• With: Neil Cavuto

    What I'm about to say isn't what we call Demo-friendly in this business.

    So get ready for me to sound like well, like the old fart I am, I guess.

    But this constant dismissive attitude on jobs is really getting my goat.

    It's like jobs aren't enough these days. They better pay well--

    Or folks just aren't applying for them at all.

    Did I ever tell you when I was a kid, you were grateful for any job you could find?

    Now a lot of kids are turning up their noses at fast food jobs that go begging, at 11 bucks an hour. It's true.

    Back in my day,

    We'd be happy to take the frialator position at a fraction of that!

    But who can blame kids? When they're not the only ones whining?

    The president dismissing this whole Keystone pipeline fury.

    Nowhere near the 20,000 jobs Republicans say it'll generate more like 2,000 jobs, tops. As if that's anything to sneeze at.

    Or Amazon already getting grief for the 7,000 jobs it's promising at some new warehouse and retail facilities. Apparently some union types think those positions should pay more. Shouldn't we be focusing on the 7,000 folks who'll get paid anything?

    And don't even get me started on that D.C. City Council that just ran Wal-Mart and the thousands of jobs it was promising, right out of town, after demanding big box retailers dramatically hike their minimum wage.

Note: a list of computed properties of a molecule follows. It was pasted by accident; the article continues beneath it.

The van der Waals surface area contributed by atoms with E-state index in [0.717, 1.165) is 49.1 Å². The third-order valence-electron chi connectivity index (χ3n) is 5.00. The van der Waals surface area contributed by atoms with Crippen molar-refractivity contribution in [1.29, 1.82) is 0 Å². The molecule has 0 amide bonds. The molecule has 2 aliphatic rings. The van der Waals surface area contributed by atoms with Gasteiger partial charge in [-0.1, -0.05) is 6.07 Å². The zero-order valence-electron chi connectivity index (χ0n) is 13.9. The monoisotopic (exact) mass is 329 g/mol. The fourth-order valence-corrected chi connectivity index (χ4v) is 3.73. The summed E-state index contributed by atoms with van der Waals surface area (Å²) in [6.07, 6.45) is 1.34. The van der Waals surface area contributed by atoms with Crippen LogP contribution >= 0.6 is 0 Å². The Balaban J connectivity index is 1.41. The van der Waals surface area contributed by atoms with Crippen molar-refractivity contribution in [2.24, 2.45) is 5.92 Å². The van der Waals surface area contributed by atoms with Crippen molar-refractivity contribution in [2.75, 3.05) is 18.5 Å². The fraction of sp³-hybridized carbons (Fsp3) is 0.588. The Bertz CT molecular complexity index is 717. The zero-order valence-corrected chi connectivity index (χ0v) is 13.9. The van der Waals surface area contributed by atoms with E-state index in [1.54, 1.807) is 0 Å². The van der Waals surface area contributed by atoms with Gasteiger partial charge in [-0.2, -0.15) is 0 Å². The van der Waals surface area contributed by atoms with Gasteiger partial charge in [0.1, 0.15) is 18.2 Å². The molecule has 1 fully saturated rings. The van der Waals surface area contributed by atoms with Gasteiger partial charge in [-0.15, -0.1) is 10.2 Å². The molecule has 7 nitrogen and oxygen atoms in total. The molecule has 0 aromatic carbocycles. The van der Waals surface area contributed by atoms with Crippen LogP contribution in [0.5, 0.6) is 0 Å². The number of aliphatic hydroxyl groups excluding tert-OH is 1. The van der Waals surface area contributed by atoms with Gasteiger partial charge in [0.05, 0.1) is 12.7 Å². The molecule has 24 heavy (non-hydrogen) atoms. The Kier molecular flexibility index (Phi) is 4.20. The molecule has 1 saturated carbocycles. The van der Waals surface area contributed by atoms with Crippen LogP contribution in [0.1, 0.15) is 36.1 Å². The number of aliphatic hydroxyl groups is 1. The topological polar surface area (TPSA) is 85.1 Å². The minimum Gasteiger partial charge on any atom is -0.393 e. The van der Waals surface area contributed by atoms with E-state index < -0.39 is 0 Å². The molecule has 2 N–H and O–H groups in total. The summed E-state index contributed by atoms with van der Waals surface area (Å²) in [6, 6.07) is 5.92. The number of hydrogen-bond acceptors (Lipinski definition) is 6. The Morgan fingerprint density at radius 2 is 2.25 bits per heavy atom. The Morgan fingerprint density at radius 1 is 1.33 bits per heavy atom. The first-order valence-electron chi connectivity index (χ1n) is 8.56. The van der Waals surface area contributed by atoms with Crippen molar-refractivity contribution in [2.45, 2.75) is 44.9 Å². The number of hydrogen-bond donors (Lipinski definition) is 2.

What a piece of work--all these do-gooders dismissing work--any work.

    When I was a kid, you'd grab any job you could find.

    Now we weigh it against welfare checks and benefits to see if it's worth the fuss.

    Only in America today, can our politicians bemoan a livable wage.

    Forgetting a lot of folks would be grateful for any wage, any chance, any job, anytime.

    All I know is as soon as I turned 16 and heard a fast food chain called Arthur Treacher's was opening a store in my town of Danbury, Connecticut--

    I stood in a line for a position--any position.

    I got the job. And soon rocketed to relief manager, then weekend manager, then by 16 and a half--

    Full-time store manager!

    And it all started at two bucks an hour. And all the fish I could eat.

    Never mind that latter benefit eventually forced Arthur Treacher's out of business.

    Once I got the opportunity, I was in business.

    So, kids, listen up.

    Never talk a good job down.

    Because the same could happen to you.

    I'm not saying that you too will go from mopping up floors to someday mopping up the cable news competition at your hour--

    And being an anchor Superman respected all over the world over like me, but you'll never know, unless you try. Unless you fry.

    Food for thought. Never look a good job in the mouth.

    Especially if the place offers free food for your mouth.